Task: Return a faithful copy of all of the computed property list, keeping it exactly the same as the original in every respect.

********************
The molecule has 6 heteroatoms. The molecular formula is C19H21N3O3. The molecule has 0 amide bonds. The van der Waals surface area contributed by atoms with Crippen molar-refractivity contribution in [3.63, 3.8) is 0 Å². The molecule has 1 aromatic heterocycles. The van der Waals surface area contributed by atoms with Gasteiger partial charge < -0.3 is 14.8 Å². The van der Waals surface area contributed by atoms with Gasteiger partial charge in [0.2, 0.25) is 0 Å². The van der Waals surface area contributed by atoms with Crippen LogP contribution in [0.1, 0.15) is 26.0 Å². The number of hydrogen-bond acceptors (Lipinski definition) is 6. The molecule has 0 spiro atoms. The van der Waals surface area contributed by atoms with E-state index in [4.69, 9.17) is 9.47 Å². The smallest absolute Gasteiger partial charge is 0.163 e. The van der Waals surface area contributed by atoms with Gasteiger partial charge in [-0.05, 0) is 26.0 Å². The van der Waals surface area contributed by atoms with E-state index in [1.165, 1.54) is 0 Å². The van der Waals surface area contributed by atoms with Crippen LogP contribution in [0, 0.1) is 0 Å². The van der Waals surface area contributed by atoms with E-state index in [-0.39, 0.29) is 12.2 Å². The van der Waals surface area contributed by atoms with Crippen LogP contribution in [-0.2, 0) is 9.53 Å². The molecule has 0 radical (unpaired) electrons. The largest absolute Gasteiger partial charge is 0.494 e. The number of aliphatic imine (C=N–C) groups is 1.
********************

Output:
The molecule has 6 heteroatoms. The molecular formula is C19H21N3O3. The molecule has 0 amide bonds. The van der Waals surface area contributed by atoms with Crippen molar-refractivity contribution in [3.63, 3.8) is 0 Å². The molecule has 1 aromatic heterocycles. The van der Waals surface area contributed by atoms with Gasteiger partial charge < -0.3 is 14.8 Å². The van der Waals surface area contributed by atoms with Gasteiger partial charge in [0.2, 0.25) is 0 Å². The van der Waals surface area contributed by atoms with Crippen LogP contribution in [0.1, 0.15) is 26.0 Å². The number of hydrogen-bond acceptors (Lipinski definition) is 6. The molecule has 0 spiro atoms. The van der Waals surface area contributed by atoms with E-state index in [4.69, 9.17) is 9.47 Å². The smallest absolute Gasteiger partial charge is 0.163 e. The van der Waals surface area contributed by atoms with Gasteiger partial charge in [-0.05, 0) is 26.0 Å². The van der Waals surface area contributed by atoms with E-state index in [1.165, 1.54) is 0 Å². The van der Waals surface area contributed by atoms with Crippen LogP contribution in [0, 0.1) is 0 Å². The van der Waals surface area contributed by atoms with E-state index in [-0.39, 0.29) is 12.2 Å². The van der Waals surface area contributed by atoms with Crippen LogP contribution in [-0.2, 0) is 9.53 Å². The molecule has 0 radical (unpaired) electrons. The largest absolute Gasteiger partial charge is 0.494 e. The number of aliphatic imine (C=N–C) groups is 1.